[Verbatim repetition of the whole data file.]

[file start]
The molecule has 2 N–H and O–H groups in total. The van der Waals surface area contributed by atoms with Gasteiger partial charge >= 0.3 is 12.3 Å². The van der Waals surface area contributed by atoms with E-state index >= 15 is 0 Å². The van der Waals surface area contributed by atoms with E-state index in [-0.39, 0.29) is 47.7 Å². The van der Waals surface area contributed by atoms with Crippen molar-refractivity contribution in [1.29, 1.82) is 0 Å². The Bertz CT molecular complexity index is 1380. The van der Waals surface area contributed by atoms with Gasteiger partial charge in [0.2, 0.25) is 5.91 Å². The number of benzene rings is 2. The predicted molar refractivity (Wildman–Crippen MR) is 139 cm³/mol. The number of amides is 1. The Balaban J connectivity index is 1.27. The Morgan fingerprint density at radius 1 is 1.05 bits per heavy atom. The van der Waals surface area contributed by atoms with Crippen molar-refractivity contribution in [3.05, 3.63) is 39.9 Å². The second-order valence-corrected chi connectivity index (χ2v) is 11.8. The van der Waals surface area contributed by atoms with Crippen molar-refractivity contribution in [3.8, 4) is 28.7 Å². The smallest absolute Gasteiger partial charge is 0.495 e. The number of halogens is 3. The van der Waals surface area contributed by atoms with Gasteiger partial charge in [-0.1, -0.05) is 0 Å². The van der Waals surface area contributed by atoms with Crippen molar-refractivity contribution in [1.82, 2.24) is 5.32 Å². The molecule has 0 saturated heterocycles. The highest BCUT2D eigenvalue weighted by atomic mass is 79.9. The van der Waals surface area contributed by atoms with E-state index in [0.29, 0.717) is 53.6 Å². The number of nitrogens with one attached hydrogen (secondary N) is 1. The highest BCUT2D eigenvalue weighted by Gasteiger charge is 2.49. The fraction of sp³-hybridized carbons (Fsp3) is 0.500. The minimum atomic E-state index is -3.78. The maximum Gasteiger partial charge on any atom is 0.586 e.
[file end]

The molecule has 2 N–H and O–H groups in total. The van der Waals surface area contributed by atoms with Gasteiger partial charge >= 0.3 is 12.3 Å². The van der Waals surface area contributed by atoms with E-state index >= 15 is 0 Å². The van der Waals surface area contributed by atoms with E-state index in [-0.39, 0.29) is 47.7 Å². The van der Waals surface area contributed by atoms with Crippen molar-refractivity contribution in [1.29, 1.82) is 0 Å². The Bertz CT molecular complexity index is 1380. The van der Waals surface area contributed by atoms with Gasteiger partial charge in [0.2, 0.25) is 5.91 Å². The number of benzene rings is 2. The predicted molar refractivity (Wildman–Crippen MR) is 139 cm³/mol. The number of amides is 1. The Balaban J connectivity index is 1.27. The Morgan fingerprint density at radius 1 is 1.05 bits per heavy atom. The van der Waals surface area contributed by atoms with Crippen molar-refractivity contribution in [3.05, 3.63) is 39.9 Å². The second-order valence-corrected chi connectivity index (χ2v) is 11.8. The van der Waals surface area contributed by atoms with Crippen molar-refractivity contribution in [3.8, 4) is 28.7 Å². The smallest absolute Gasteiger partial charge is 0.495 e. The number of halogens is 3. The van der Waals surface area contributed by atoms with Gasteiger partial charge in [-0.1, -0.05) is 0 Å². The van der Waals surface area contributed by atoms with Crippen molar-refractivity contribution in [1.82, 2.24) is 5.32 Å². The molecule has 0 saturated heterocycles. The highest BCUT2D eigenvalue weighted by atomic mass is 79.9. The van der Waals surface area contributed by atoms with E-state index in [0.29, 0.717) is 53.6 Å². The number of nitrogens with one attached hydrogen (secondary N) is 1. The highest BCUT2D eigenvalue weighted by Gasteiger charge is 2.49. The fraction of sp³-hybridized carbons (Fsp3) is 0.500. The minimum atomic E-state index is -3.78. The maximum Gasteiger partial charge on any atom is 0.586 e.